"We kept the railway informed of the operations," said Lombardo, who noted that false decking was installed on all the bridges to prevent debris from falling down into the water and the roads and track. "We didn't do any physical work around the railroad — it was all overhead."
LEC established a field office off-site, and it set up a materials/equipment yard on a section of median along I-95. Concrete for the new deck, provided by Titan Florida, was scheduled a week or two in advance, and sometimes monthly.
"We had pours almost every month," Lombardo said. "We started on the NB bridge at Ten Mile Creek and proceeded to the NB bridge at Glades Cut off Road, and after they were completed, did the SB bridge at the creek and proceeded to the Glades SB bridge."
The overlaps between the NB and SB lanes lasted for about one month. After the slabs were cut for the deck removal operations, the pieces were removed by an excavator fitted with a slab crab that easily grabbed the larger pieces. According to Lombardo, trucking was provided by local companies which disposed of the concrete, taking some debris to a nearby recycling center. The plan of attack was based on removing the deck for four spans at a time, and pouring concrete for three of them while the deck removal pressed forward.
"When we were working over the creek, we couldn't put any equipment underneath to do the pours — that's why we did three spans at time," Lombardo said. "We had pumps on either side of the bridges to do the pours. It was very much a repetitive operation. The only bridges that we poured from the bottom were at Glades Cut Off Road because we had a road underneath it. We were able to stage the pumps in the median and feed them with concrete."
The northbound Ten Mile Creek bridge pour was a challenge due to a 7.5 percent cross slope on a radius. "We could only access the bridge from the top and the concrete tended to move due to the cross slope," Lombardo said. "To keep it in place and level, we poured the deck using a Bid Well machine and we reduced the water-cement ratio to prevent it from moving."
Peak days saw 36 construction workers on site. Subcontractors were used for the following scopes: milling and resurfacing, pavement markings, concrete flatwork, guardrail, grooving and grinding, sodding, maintenance of traffic, concrete pumping, hydro-blasting and hydro-demolition. Materials removed from the site include concrete, asphalt and steel. LEC used approximately 4,500 cu. yds. of concrete, 13,320 tons of asphalt and 1.2 million tons of steel to complete the project.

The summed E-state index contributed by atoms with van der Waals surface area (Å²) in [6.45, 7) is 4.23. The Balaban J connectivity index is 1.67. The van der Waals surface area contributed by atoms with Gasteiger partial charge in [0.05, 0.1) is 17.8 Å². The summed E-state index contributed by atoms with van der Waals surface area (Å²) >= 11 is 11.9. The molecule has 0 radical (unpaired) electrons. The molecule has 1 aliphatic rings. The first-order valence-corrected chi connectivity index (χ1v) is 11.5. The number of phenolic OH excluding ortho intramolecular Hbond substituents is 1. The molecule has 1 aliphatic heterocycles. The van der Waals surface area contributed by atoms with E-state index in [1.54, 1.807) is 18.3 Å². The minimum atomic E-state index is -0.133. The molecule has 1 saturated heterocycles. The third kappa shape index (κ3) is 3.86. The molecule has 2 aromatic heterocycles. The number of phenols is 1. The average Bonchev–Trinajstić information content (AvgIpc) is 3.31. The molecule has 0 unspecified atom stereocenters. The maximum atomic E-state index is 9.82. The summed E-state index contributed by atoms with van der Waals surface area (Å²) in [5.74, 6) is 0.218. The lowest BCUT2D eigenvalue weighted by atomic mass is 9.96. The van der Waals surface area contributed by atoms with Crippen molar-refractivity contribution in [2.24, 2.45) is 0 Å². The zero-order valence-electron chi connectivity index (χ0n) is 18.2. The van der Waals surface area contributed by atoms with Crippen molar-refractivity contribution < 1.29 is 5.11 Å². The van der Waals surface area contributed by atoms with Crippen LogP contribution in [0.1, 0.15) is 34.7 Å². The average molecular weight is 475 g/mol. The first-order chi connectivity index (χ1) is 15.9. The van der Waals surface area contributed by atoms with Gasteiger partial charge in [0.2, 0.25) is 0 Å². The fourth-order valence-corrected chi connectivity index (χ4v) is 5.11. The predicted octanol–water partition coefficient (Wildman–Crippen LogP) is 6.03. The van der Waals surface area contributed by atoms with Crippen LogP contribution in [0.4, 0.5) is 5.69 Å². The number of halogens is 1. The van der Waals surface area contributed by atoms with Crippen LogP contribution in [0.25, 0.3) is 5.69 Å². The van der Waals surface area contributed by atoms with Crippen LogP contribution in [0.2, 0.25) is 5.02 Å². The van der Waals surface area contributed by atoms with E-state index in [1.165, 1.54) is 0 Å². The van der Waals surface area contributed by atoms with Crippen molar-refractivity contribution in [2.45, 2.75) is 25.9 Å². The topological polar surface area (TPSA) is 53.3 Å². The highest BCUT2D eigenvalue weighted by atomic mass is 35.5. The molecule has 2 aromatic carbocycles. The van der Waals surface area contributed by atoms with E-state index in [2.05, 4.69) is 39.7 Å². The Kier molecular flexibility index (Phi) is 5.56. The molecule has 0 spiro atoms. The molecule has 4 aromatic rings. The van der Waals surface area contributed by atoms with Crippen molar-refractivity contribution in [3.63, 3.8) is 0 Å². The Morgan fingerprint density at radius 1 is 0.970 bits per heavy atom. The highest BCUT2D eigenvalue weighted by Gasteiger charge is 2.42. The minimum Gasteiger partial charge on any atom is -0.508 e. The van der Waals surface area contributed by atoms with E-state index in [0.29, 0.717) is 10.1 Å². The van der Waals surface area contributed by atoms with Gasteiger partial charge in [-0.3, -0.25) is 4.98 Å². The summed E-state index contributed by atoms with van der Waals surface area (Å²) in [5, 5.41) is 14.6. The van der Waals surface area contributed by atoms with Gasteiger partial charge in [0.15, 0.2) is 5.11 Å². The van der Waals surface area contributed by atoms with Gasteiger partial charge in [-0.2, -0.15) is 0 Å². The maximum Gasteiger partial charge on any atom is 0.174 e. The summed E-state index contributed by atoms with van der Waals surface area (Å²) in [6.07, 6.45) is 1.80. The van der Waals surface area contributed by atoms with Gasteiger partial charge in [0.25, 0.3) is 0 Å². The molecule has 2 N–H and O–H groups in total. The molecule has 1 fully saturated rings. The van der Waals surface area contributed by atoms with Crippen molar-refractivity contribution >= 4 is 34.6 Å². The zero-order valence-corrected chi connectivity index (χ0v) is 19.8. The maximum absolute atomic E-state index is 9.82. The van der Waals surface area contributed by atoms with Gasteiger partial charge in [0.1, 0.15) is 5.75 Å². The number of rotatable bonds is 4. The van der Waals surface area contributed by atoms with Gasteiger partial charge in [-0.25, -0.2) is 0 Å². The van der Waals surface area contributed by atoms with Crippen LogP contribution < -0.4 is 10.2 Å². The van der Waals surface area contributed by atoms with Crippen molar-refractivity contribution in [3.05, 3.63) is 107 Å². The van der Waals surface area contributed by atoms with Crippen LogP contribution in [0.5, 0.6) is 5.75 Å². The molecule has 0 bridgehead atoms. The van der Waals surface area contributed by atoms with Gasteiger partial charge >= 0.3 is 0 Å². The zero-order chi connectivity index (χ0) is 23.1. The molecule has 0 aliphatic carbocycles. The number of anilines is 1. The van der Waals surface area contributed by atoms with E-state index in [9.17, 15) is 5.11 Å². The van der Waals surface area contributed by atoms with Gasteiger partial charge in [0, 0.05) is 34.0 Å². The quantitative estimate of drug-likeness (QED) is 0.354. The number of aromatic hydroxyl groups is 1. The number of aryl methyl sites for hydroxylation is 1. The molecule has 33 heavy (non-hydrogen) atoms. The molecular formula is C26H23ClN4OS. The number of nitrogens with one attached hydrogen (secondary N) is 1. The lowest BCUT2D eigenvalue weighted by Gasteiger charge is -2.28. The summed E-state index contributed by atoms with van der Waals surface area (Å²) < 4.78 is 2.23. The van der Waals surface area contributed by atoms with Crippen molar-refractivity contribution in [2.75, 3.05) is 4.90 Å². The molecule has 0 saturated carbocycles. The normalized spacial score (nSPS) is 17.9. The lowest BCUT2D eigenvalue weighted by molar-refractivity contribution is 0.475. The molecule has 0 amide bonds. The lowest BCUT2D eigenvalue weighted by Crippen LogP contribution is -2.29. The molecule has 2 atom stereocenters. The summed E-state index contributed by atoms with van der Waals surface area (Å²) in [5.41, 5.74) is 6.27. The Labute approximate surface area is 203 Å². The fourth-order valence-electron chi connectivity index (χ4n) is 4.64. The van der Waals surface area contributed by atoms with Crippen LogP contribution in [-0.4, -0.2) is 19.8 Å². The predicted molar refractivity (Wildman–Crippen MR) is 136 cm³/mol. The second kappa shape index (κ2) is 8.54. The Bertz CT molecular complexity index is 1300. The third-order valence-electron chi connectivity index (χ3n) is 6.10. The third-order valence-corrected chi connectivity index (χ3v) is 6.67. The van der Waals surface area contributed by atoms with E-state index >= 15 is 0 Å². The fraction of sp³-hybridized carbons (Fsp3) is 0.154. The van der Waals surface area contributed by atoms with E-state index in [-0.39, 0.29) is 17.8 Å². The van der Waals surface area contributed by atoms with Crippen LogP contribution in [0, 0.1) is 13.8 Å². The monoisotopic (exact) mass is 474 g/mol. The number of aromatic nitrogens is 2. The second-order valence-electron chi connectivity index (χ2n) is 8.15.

Equipment used includes: dozers — a John Deere 650 and 450 and a Komatsu D39; excavators — a John Deere 245G along with Volvo and Wacker Neuson mini-excavators; and loaders — a John Deere 544K, a JCB 427Z and a Volvo L60G.
"We typically had one dozer, one excavator and one loader at a time," Lombardo explained. "We didn't have a need to have multiple pieces. There weren't many wear and tear issues, just minor repairs for hoses and hydraulic leaks. When a piece of equipment had to be replaced, the rental companies swapped it with another piece of machinery."
For the most part, LEC rented equipment from Blue Line, now owned by United Rentals, as well as Sunbelt Rentals and Neff Rental, also owned by United.
"They would send in mechanics pretty much when needed," Lombardo said. "We would tell them what size and type of equipment that we needed and they would send it out."
With project completion in sight, Lombardo is proud of the effort of the crews.
"We're very pleased with the final product — the rideability of the new decks and the final finish surface. We did a very good job in giving FDOT a delivered project, putting in a lot of attention into the details. It was a work in progress and we had a lot of experienced crew members as well as new ones that we trained on the job. The new men were not familiar with the construction industry, but they learned quickly and some of the guys are still with us." CEG